This sound track is the result of the work of an acoustic laboratory in places of memory associated with the Siege of Leningrad – Shuvalovskoye Cemetery and the Road of Life.
Lilia Akivenson, anthropologist and sound researcher, says:
Sound is a shaky and immaterial sign of a place, it cannot be touched (it can even be difficult to describe it verbally). For a long time in Russia, sound anthropology meant a strange hybrid of folklore and ethnomusicology: a completely historical discipline that collects and analyzes the canons of songs, poetic and everyday texts. As a researcher, I have always been surprised by this excessive attention to the sound left in the past, no-longer-lasting.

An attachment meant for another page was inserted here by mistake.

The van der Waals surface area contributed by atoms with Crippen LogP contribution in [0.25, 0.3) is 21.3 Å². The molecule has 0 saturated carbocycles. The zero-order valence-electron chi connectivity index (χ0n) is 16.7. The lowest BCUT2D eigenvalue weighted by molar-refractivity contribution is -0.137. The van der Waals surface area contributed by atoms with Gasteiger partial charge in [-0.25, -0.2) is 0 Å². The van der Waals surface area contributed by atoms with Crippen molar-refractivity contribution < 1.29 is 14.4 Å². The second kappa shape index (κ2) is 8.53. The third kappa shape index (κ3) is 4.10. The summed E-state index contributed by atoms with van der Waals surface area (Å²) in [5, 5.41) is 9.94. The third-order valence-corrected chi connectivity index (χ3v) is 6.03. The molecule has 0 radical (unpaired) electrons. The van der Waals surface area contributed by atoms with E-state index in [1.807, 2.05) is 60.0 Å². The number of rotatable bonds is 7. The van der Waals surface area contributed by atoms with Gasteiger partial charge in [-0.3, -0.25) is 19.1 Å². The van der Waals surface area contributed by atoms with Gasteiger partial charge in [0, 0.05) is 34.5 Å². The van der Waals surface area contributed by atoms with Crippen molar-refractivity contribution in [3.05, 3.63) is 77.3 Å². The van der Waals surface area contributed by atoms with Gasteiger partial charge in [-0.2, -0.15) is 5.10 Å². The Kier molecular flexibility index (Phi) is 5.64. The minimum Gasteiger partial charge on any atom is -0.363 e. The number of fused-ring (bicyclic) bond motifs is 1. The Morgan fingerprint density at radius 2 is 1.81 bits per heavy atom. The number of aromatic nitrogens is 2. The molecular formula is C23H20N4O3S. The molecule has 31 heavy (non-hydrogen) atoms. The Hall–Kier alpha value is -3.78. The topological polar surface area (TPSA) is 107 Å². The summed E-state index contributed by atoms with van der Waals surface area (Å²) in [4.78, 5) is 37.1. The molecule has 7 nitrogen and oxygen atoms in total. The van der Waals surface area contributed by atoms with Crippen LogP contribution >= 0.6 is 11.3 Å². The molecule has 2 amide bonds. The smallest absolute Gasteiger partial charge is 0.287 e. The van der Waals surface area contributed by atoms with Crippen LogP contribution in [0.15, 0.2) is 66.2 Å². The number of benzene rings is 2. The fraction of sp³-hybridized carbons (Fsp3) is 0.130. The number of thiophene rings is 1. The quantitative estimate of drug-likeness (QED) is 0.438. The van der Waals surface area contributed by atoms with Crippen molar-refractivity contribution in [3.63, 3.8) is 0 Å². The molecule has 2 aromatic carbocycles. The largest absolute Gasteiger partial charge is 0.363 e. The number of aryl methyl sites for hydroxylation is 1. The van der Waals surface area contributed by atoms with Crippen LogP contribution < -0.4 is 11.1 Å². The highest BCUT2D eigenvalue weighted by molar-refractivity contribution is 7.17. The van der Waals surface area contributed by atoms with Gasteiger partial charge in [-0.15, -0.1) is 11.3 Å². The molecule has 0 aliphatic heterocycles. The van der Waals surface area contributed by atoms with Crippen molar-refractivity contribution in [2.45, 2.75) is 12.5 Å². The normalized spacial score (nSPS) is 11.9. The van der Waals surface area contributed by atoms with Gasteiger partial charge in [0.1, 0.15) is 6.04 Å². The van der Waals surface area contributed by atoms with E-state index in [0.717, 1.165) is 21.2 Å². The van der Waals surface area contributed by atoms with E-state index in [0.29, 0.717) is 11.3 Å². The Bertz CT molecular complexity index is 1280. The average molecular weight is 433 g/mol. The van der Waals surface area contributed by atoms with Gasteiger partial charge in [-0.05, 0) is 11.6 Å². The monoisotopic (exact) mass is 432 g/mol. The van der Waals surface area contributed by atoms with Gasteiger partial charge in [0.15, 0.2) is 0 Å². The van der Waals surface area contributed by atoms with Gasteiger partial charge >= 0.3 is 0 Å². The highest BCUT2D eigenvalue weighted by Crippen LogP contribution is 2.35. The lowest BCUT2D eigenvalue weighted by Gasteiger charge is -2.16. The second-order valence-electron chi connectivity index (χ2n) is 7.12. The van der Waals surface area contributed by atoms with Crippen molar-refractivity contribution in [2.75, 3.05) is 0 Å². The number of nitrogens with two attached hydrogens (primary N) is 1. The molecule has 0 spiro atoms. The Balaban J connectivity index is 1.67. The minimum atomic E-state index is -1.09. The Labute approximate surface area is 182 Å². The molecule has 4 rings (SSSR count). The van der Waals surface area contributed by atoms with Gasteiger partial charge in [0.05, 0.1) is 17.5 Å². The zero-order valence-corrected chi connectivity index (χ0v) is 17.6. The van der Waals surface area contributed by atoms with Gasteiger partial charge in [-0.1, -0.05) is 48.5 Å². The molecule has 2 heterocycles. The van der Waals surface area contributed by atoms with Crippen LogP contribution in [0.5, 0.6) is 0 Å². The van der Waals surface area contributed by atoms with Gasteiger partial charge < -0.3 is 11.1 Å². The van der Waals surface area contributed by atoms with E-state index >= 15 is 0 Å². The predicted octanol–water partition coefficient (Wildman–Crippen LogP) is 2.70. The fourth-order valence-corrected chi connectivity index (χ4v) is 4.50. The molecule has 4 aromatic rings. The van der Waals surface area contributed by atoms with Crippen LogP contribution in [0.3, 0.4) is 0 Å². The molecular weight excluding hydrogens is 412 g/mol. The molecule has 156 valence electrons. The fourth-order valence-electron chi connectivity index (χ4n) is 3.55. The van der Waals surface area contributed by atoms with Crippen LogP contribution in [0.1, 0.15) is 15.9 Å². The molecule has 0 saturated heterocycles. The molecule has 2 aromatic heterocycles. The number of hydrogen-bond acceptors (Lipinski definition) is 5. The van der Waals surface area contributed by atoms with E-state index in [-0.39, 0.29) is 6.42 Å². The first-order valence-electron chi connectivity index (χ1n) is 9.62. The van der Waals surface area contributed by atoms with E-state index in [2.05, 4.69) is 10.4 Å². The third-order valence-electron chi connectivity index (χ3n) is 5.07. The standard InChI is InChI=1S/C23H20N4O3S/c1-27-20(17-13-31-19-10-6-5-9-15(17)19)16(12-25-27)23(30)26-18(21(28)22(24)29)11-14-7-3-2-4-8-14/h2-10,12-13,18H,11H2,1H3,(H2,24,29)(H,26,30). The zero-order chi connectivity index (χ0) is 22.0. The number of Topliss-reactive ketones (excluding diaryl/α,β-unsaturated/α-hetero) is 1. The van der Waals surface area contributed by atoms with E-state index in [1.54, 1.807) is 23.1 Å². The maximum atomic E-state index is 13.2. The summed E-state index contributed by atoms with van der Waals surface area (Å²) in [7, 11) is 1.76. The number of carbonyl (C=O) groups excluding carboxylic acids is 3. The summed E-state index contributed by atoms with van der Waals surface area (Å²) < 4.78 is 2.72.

It turned out to be very useful to start working with everyday sound fields: the category of the past tense was replaced by the category of the present. Sound streams arise and last, are reproduced.
According to the same logic, we built the work during the laboratory, visiting places of memory and listening to them. Thus, we discover them in the present, and do not leave them in historical time remote from us. At first we read about the soundscapes of besieged Leningrad, working with documented sound. Then we ended up on Ladoga and had our own auditory experience – also in the context of military history.
Sound makes the place alive and real for the listener: the story ceases to be abstract and becomes already experienced personally. The roar of autumn Ladoga storms, children’s laughter in the halls of the museum and accidentally heard comments from visitors – these form exactly the same collective knowledge about the war, only not on the pages of a textbook.